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Reference : UMR7588-LAUCOO-002
Workplace : PARIS 05
Date of publication : Wednesday, April 28, 2021
Scientific Responsible name : Laurent Coolen
Type of Contract : PhD Student contract / Thesis offer
Contract Period : 36 months
Start date of the thesis : 1 September 2021
Proportion of work : Full time
Remuneration : 2 135,00 € gross monthly
Description of the thesis topic
While fluorescence from isolated emitters is now well known, most opto-electronic applications (LEDs, solar cells…) involve nanoparticles packed in a dense layer, where they should behave very differently because of short-range interactions, charge transport and exciton diffusion between neighboring particles. By using adequate solvent and ligands, the group of B. Abécassis in ENS Lyon has managed to self-assemble chains of hundreds of semiconductor nanoplatelets which constitute a good model system for nanoparticles interactions. We have shown that, due to near-field dipole-dipole Förster-type interactions (FRET), excitons migrate extremely fast between platelets so that the fluorescence behavior of assembled platelets is expected to show collective effects instead of only being the sum of the luminescence of each platelet.
The aim of the PhD work is to determine
- how the assembly geometry affects the FRET exciton transfers,
- to which extent FRET induces collective fluorescence effects (intensity fluctuations, multi-excitonic effects),
- and whether this ensemble of light emitters can show enhanced radiation by nano-lasing or by interfering constructively with each other (superradiance).
We will examine different configurations of emitters assembly : chains of different platelet distances, platelets with chiral ligands, nanorods assembled by liquid crystals. In order to optimize light-matter coupling, the assembled particles will be coupled to plasmonic nano-antennas.
References (recent work of the group) :
Fu Feng et al., ACS Photonics 5, 1994 (2018)
Fu Feng et al., Nano Research 11, 3593 (2018)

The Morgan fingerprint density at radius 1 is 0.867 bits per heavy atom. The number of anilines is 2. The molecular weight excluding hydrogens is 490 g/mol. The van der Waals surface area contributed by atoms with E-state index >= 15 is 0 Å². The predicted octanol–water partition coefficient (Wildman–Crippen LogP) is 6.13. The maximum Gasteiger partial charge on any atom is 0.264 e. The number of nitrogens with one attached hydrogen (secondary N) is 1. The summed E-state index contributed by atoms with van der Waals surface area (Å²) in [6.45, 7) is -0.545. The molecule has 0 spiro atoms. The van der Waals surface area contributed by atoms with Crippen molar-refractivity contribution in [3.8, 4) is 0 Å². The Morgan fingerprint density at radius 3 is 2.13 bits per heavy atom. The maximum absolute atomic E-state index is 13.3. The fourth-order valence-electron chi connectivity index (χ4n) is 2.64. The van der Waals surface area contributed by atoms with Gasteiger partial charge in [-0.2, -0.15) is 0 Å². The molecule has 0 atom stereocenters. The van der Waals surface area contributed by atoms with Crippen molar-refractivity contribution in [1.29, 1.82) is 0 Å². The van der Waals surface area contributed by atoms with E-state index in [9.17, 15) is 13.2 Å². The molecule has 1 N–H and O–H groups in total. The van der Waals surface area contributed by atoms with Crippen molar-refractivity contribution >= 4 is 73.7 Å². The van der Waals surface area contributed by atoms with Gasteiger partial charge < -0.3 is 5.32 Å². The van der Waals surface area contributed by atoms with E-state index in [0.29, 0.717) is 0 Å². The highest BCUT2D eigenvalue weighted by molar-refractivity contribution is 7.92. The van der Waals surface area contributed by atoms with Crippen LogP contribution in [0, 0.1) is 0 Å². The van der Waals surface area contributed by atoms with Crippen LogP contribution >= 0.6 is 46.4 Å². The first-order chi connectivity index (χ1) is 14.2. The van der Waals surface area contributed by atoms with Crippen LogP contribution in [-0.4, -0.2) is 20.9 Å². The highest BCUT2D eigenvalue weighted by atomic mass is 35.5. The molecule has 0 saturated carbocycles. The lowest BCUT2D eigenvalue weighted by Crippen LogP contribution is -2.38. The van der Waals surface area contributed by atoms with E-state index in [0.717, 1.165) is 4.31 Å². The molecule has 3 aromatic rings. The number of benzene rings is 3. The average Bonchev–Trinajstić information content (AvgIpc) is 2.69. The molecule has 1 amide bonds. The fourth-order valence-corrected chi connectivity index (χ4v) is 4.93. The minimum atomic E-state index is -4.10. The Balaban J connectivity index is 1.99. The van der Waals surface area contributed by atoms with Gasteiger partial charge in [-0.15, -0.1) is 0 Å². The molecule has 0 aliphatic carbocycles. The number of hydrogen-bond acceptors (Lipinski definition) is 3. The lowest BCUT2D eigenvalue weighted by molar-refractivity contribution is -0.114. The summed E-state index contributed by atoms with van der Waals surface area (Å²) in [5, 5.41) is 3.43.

Jiawen Liu et al., Nano Lett. 20, 3465 (2020)
Jiawen Liu et al., ACS Photonics (2020)
The PhD student will be registered at the Ecole doctorale 564 : « Physics in Ile-de-France » (Ile-de-France = Paris region) and will lead his.her research work at the Institute of NanoSciences of Paris (INSP, UMR 7588), a joint research unit of CNRS and Sorbonne Université. The institute is dedicated to fundamental scientific inquiry in nanosciences with applications in a wide range of fields such as optoelectronics and telecommunications, earth and environmental sciences, catalysis and medical diagnosis.
The research at the INSP aims to identify and understand the new properties that arise when physical phenomena are confined within objects that are smaller than their characteristic lengthscale. In particular research is centred on the control and measurement of the interface between these small objects and their surrounding environment. The general activity is to evidence and understand the new properties that arise whenever physical phenomena are confined within objects that are smaller than their characteristic lengthscale. In particular, research is centered on the control and measurement of the interface between these small objects and their surrounding environment. The laboratory's facilities are located on campus Pierre et Marie Curie, place Jussieu (Paris 5th).
The thesis is funded by the ANR FOENICS project led by INSP, in collaboration with the ENS of Lyon (resp. B. Abécassis) for the development of new assembly protocols of the platelets.
Constraints and risks
The thesis work, which is mainly experimental, will occur in accordance with the rules of laser safety, cryogenic fluids manipulation and chemical products manipulation.
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